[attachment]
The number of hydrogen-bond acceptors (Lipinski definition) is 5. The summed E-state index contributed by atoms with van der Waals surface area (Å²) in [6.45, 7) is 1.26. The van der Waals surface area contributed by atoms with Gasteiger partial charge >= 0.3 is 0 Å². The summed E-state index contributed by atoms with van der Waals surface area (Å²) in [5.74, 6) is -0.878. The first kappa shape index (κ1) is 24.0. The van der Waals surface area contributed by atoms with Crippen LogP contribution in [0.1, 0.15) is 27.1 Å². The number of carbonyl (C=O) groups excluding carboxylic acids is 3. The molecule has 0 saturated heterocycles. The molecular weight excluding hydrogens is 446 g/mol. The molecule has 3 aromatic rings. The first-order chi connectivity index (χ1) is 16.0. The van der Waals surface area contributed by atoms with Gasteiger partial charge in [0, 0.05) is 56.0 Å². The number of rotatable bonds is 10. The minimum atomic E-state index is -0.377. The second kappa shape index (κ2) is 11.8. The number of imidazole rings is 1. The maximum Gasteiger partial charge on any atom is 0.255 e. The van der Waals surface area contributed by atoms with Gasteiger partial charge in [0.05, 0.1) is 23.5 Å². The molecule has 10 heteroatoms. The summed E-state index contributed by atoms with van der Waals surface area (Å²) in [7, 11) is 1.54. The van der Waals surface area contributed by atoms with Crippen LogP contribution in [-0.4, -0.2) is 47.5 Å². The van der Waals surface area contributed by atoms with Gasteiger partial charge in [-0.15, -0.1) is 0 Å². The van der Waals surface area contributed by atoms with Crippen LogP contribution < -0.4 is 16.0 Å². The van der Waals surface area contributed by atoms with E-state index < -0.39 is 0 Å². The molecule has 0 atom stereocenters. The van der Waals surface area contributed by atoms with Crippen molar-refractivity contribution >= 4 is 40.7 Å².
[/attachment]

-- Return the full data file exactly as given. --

The number of hydrogen-bond acceptors (Lipinski definition) is 5. The summed E-state index contributed by atoms with van der Waals surface area (Å²) in [6.45, 7) is 1.26. The van der Waals surface area contributed by atoms with Gasteiger partial charge >= 0.3 is 0 Å². The summed E-state index contributed by atoms with van der Waals surface area (Å²) in [5.74, 6) is -0.878. The first kappa shape index (κ1) is 24.0. The van der Waals surface area contributed by atoms with Crippen LogP contribution in [0.1, 0.15) is 27.1 Å². The number of carbonyl (C=O) groups excluding carboxylic acids is 3. The molecule has 0 saturated heterocycles. The molecular weight excluding hydrogens is 446 g/mol. The molecule has 3 aromatic rings. The first-order chi connectivity index (χ1) is 16.0. The van der Waals surface area contributed by atoms with Gasteiger partial charge in [0, 0.05) is 56.0 Å². The number of rotatable bonds is 10. The minimum atomic E-state index is -0.377. The second kappa shape index (κ2) is 11.8. The number of imidazole rings is 1. The maximum Gasteiger partial charge on any atom is 0.255 e. The van der Waals surface area contributed by atoms with Gasteiger partial charge in [0.05, 0.1) is 23.5 Å². The molecule has 10 heteroatoms. The summed E-state index contributed by atoms with van der Waals surface area (Å²) in [7, 11) is 1.54. The van der Waals surface area contributed by atoms with Crippen LogP contribution in [-0.4, -0.2) is 47.5 Å². The van der Waals surface area contributed by atoms with Gasteiger partial charge in [-0.15, -0.1) is 0 Å². The van der Waals surface area contributed by atoms with Crippen LogP contribution < -0.4 is 16.0 Å². The van der Waals surface area contributed by atoms with E-state index < -0.39 is 0 Å². The molecule has 0 atom stereocenters. The van der Waals surface area contributed by atoms with Crippen molar-refractivity contribution >= 4 is 40.7 Å².